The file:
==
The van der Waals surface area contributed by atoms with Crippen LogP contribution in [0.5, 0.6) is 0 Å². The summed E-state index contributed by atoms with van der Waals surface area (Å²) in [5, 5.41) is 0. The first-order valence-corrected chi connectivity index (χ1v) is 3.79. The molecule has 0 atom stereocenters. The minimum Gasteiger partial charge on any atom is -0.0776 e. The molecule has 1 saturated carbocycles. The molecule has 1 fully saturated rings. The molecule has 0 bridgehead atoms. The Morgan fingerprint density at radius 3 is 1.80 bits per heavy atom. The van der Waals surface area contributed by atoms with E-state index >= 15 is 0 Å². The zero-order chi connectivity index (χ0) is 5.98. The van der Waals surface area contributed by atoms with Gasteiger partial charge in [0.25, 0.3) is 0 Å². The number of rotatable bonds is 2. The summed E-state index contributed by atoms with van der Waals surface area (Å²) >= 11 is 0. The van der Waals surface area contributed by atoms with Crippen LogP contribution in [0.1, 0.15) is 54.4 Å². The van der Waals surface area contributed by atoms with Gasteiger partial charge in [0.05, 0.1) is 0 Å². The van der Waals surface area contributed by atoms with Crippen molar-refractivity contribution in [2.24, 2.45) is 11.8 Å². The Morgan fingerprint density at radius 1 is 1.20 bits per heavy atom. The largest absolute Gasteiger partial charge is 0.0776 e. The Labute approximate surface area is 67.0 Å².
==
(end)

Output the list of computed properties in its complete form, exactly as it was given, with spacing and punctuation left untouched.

The van der Waals surface area contributed by atoms with Crippen LogP contribution in [0.5, 0.6) is 0 Å². The summed E-state index contributed by atoms with van der Waals surface area (Å²) in [5, 5.41) is 0. The first-order valence-corrected chi connectivity index (χ1v) is 3.79. The molecule has 0 atom stereocenters. The minimum Gasteiger partial charge on any atom is -0.0776 e. The molecule has 1 saturated carbocycles. The molecule has 1 fully saturated rings. The molecule has 0 bridgehead atoms. The Morgan fingerprint density at radius 3 is 1.80 bits per heavy atom. The van der Waals surface area contributed by atoms with E-state index >= 15 is 0 Å². The zero-order chi connectivity index (χ0) is 5.98. The van der Waals surface area contributed by atoms with Gasteiger partial charge in [0.25, 0.3) is 0 Å². The number of rotatable bonds is 2. The summed E-state index contributed by atoms with van der Waals surface area (Å²) >= 11 is 0. The van der Waals surface area contributed by atoms with Crippen LogP contribution in [0.1, 0.15) is 54.4 Å². The van der Waals surface area contributed by atoms with Gasteiger partial charge in [0.05, 0.1) is 0 Å². The van der Waals surface area contributed by atoms with Crippen molar-refractivity contribution in [2.24, 2.45) is 11.8 Å². The Morgan fingerprint density at radius 1 is 1.20 bits per heavy atom. The largest absolute Gasteiger partial charge is 0.0776 e. The Labute approximate surface area is 67.0 Å².